Keyword-search results for NHTSA-defined UA episodes produced only 39 accidents (Table 4). In these accidents, the drivers’ accident description to the reporting officer indicated that the vehicle suddenly accelerated immediately or soon after the vehicle was placed into Drive or Reverse from either Park or Neutral. In these accidents, there was a fairly uniform description of the accident by the drivers. Nearly all of the accidents occurred in a parking lot, driveway, or parking space; one incident took place at an outdoor service window of a bank. Seventy-two percent (28/39) of the accidents involved a forward acceleration of the vehicle. And, in the majority of these accidents (62%, 24/39), the driver indicated that the accelerator (or throttle) malfunctioned (e.g., hung, stuck); none of the drivers attributed their accidents to human error.

TABLE 4
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Table 4. NHTSA-defined unintended-acceleration events.

Discussion

Consistent with our earlier findings (Schmidt et al., 1997), these data clearly contradict earlier ideas that pedal misapplications are associated only with the start of a driving cycle, such as in the NHTSA-defined UA episodes (e.g., Pollard and Sussman, 1989; Schmidt, 1989). We find that the overwhelming majority of the pedal misapplications (about 99%) occurred after initial start-up, and a surprisingly small percentage (only about 1%) were NHTSA-defined UA episodes.

The findings also provide interesting insight about how such simple limb movements in automobiles lead to on-road accidents of various types. Contrary to the notion that pedal errors occurred mainly as a result of being hurried (or distracted) – both of which could lead to a fast response, and, therefore, a less-accurate response (Schmidt et al., 1979) – a majority of the pedal misapplications occurred under unhurried conditions. Also, the type of error where the driver hit the “wrong pedal” occurs more frequently in driving situations that involve turning, perhaps indicating that there is an influence of the upper limb or body that creates a more erroneous lower-limb condition. Clearly, these findings on pedal misapplications point out the need to understand more completely the processes that produce pedal-based accidents on the road.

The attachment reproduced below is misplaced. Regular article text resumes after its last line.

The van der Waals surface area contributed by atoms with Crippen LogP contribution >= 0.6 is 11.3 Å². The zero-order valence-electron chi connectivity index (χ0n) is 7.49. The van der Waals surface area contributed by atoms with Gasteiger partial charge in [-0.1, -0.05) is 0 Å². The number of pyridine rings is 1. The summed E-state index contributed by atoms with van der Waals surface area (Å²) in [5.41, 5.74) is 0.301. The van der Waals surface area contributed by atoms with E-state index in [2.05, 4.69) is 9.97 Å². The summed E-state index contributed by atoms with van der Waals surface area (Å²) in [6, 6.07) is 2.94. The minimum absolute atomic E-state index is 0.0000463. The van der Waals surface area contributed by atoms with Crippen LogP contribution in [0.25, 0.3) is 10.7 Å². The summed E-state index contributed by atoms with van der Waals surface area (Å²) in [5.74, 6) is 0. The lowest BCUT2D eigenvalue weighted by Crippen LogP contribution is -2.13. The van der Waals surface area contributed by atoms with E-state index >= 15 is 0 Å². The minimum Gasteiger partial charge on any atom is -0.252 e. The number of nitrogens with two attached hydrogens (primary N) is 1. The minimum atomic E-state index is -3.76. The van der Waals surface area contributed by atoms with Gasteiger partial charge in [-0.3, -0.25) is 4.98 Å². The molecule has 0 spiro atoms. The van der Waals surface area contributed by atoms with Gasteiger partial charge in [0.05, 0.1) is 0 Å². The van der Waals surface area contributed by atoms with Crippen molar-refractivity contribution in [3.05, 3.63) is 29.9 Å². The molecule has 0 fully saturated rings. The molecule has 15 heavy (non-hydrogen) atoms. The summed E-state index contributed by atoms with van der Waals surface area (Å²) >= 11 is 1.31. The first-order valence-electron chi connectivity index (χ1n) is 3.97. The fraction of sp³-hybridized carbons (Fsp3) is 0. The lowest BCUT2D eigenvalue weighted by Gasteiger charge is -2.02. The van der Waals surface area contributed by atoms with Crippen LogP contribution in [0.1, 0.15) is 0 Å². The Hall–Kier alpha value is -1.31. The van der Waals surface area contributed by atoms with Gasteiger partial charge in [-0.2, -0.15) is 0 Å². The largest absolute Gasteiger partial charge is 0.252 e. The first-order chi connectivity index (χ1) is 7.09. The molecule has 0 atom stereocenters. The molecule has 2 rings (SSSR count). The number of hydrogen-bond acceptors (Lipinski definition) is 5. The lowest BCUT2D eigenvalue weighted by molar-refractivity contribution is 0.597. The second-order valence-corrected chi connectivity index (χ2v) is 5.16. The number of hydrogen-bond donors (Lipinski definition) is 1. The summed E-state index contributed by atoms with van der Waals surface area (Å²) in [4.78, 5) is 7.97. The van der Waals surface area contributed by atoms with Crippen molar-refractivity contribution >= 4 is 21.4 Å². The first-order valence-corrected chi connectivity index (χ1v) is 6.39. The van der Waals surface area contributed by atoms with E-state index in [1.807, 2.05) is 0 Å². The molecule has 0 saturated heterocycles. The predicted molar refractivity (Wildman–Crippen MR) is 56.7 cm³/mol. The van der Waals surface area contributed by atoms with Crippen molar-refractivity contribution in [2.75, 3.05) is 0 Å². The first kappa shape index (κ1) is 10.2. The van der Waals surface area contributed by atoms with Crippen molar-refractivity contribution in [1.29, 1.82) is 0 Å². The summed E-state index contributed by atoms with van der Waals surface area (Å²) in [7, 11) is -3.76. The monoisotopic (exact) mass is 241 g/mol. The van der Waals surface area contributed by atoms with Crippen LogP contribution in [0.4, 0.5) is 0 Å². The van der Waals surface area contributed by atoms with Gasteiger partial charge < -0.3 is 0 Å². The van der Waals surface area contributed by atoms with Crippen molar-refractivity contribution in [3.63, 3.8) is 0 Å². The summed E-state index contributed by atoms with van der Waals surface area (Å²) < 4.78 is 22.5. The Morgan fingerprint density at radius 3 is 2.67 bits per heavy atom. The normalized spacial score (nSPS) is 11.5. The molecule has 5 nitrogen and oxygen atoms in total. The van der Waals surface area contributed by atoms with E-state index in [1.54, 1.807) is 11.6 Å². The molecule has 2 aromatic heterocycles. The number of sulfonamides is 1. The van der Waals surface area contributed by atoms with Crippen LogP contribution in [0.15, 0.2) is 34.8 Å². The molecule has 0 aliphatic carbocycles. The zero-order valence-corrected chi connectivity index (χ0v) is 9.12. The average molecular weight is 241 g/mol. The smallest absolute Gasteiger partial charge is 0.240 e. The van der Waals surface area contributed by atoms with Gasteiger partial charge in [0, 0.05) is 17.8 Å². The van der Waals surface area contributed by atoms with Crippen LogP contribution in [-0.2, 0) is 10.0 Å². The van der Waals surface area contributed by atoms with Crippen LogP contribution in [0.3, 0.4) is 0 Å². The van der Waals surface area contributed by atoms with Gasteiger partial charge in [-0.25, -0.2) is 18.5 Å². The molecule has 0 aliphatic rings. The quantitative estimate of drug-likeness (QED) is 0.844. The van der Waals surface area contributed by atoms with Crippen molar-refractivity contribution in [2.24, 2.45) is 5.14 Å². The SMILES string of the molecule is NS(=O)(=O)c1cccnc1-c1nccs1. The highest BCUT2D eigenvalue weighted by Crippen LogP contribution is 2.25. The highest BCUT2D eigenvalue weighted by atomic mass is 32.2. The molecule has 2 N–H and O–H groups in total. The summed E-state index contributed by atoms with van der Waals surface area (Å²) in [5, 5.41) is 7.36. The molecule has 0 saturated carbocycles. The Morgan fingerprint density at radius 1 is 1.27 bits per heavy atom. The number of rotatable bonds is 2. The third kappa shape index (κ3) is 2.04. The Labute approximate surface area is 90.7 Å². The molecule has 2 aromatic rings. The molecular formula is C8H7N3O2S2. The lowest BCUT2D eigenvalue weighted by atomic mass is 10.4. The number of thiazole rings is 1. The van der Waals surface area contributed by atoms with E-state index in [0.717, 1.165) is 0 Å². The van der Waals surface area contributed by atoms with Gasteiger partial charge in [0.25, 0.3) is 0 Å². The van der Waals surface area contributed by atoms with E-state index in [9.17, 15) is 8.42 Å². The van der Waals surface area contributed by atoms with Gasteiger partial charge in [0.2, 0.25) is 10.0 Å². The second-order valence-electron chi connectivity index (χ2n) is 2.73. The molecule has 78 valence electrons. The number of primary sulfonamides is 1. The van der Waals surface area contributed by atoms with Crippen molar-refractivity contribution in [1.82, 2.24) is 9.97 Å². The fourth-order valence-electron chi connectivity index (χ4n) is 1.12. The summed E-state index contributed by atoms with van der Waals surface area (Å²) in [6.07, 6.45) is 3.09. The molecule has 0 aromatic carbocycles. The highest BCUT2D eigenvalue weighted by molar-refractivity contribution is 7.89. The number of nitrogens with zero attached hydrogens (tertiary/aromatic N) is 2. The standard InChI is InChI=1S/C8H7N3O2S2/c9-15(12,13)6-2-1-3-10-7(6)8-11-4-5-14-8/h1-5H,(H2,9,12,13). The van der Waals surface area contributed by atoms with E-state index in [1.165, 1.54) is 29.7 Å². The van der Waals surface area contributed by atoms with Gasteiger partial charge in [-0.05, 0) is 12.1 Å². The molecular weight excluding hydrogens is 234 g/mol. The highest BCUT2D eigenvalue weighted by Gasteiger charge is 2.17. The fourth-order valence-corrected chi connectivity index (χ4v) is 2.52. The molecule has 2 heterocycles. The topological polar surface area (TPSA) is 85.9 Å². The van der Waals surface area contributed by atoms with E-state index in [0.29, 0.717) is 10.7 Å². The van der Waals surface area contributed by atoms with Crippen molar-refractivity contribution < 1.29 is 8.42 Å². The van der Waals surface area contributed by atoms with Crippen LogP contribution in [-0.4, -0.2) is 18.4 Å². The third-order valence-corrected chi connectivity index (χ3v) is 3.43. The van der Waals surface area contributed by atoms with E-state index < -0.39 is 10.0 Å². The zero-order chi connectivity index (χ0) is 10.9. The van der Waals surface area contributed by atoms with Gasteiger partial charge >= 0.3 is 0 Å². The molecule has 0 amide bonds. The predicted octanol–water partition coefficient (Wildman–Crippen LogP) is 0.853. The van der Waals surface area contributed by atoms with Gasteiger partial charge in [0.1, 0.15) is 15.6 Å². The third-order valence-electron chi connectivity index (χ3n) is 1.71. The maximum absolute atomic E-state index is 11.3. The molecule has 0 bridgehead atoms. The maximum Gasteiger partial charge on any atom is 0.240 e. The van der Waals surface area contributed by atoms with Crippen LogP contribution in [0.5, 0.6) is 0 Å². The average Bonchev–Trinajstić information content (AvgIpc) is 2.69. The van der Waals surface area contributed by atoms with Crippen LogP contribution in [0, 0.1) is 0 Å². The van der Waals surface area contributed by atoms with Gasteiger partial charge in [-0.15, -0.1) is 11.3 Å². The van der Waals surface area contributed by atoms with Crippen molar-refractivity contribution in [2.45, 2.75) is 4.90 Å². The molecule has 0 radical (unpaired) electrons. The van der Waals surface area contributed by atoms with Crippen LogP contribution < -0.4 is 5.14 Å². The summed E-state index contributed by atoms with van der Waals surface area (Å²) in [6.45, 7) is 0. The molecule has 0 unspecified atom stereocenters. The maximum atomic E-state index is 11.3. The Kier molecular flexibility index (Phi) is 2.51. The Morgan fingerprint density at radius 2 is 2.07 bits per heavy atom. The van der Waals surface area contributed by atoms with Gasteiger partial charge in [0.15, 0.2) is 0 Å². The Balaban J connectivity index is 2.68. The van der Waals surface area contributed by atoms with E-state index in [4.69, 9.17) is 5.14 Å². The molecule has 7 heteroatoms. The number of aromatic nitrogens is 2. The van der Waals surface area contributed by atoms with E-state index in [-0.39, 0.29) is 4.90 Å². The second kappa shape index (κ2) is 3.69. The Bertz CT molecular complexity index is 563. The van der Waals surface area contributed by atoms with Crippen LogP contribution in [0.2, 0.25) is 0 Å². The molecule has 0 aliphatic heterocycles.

Several aspects of our data deserve further study. Two main classes of explanations have been proposed for pedal errors: errors in response choice (e.g., turn right rather than left), and errors in response execution (e.g., moving slightly too far). Schmidt (1989) has argued that UAs behave like response-execution errors in many ways, sensitive to the same factors that influence variability in human aiming movements, and are unlikely to be recognized as errors by drivers who have just made them. Many of the pedal errors that occur during driving, however, and which are reported as such by drivers, may be of this type (e.g., Rabbitt and Rodgers, 1977; Reason, 1990); such errors are susceptible to being recognized by performance-monitoring mechanisms.

Our data here can help us understand some fundamental principles of pedal misapplications. The NHTSA-defined UA events appear to be caused chiefly by an error in aiming the foot toward the brake during a nearly simultaneous shift from Park to one of the drive gears, Drive or Reverse (Schmidt, 1989). This type of error was recognized in the 1980s, and interlocks were designed to prevent them. This interlock prevented this type of UA by locking the shift lever in Park until the brake pedal was depressed. If a pedal misapplication should be made at the start of a driving cycle (i.e., pressing the accelerator rather than the brake that was intended), the vehicle will not move, as it is safely locked in Park. These interlocks were overwhelmingly successful in reducing NHTSA-defined UAs (Reinhart, 1994), decreasing their incidence by approximately 60%. Also this success of the shift interlocks served as a crucial test of the hypotheses that UA was caused by (a) pedal misapplications vs. (b) some electro-mechanical vehicle defect. Indeed, if NHTSA-defined UA is caused by a vehicle defect, then locking the transmission in park until one of the driver’s feet is on the brake, preventing a UA event, supports a pedal-misapplication theory, and rejects a theory involving some vehicle defect.